Once the plants have three leaves, plant them into larger pots.
Planting out: Plant your strawberry plants outdoors after the last frost in your area.
Sun Requirements: When planting strawberries, choose a spot with full sun.
Soil conditions: Soil should be well-amended with compost and be well-draining. Strawberries prefer slightly acidic soil to perform their best.
Fertilizer: Mix 2 to 4 inches of aged manure or compost into the soil, or work in some 5-10-10 fertilizer. You can also side-dress your plants with different organic matter throughout the season to ensure healthy, hardy growth.
A quick List of Strawberry Companion Plants
This is the complete list of strawberry companion plants. Below we break down each plant and how it works with strawberry plants to become a good companion choice for the garden.
- Bush Beans
The Best vegetable companion plants for strawberries
Bush Beans & Peas
Strawberries and beans (and peas) share mutual benefits in the garden bed.
Beans and peas help restore the soil through nitrogen-fixing bacteria. That extra nitrogen helps feed the strawberry plants and helps boost fruit production.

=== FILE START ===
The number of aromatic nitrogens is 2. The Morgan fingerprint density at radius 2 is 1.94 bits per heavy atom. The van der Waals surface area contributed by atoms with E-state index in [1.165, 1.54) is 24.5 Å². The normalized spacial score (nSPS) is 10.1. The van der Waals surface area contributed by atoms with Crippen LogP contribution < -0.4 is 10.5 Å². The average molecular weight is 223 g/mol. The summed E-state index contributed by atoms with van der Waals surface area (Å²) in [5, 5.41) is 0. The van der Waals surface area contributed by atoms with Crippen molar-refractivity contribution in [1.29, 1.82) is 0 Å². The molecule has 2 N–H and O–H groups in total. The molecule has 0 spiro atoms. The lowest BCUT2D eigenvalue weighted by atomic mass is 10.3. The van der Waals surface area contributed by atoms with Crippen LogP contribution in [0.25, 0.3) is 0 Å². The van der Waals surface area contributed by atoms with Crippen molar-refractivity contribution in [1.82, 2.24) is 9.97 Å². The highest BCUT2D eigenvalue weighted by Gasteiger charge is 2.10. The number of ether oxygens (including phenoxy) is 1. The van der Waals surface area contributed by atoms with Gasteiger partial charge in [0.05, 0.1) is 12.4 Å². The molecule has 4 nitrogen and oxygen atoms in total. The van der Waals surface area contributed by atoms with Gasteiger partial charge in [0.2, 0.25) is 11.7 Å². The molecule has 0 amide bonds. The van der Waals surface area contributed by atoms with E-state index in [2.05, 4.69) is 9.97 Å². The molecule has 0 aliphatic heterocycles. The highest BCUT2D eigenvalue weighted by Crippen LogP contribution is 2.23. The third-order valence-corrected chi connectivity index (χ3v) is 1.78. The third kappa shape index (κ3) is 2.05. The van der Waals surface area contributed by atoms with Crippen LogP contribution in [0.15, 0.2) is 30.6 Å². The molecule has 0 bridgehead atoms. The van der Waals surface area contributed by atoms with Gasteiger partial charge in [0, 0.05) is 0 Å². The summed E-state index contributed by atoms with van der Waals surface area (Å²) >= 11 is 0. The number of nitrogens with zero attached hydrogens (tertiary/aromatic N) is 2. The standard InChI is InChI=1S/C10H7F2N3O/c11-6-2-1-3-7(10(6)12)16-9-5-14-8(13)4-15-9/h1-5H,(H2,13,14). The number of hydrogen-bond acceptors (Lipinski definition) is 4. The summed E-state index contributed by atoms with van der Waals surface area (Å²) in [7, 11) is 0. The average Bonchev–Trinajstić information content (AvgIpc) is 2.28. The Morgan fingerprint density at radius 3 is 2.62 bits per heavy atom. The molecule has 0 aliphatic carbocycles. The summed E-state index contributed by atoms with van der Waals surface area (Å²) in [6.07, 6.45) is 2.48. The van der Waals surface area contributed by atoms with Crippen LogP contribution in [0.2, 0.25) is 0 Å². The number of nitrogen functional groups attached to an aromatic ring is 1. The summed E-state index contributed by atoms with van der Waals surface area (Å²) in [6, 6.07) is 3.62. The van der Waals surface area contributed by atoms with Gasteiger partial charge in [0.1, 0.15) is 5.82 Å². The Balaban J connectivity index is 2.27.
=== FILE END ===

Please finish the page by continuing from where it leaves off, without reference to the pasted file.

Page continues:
Strawberries, in turn, help keep weeds down under the pea and bush bean plants.
Allium family members, such as garlic, leeks, onions, and shallots, can plant and grow successfully with strawberries.
If planted in close proximity, The pungent smell of garlic will discourage other pests, like beetles, aphids, and spider mites, which will help with higher yields from your strawberries.
Garlic also collects sulfur in the soil, a natural preventative measure against diseases.
- Learn More: Garlic makes a wonderful companion plant for many vegetables and fruits in your garden. We have an entire post all about garlic companion plants you may want to check out.
Asparagus and strawberries make excellent companions in the garden bed.
There is no competition in the garden between the two plants for soil, space, or nutrients. Strawberries will shade the soil and help keep the moisture in for both plants.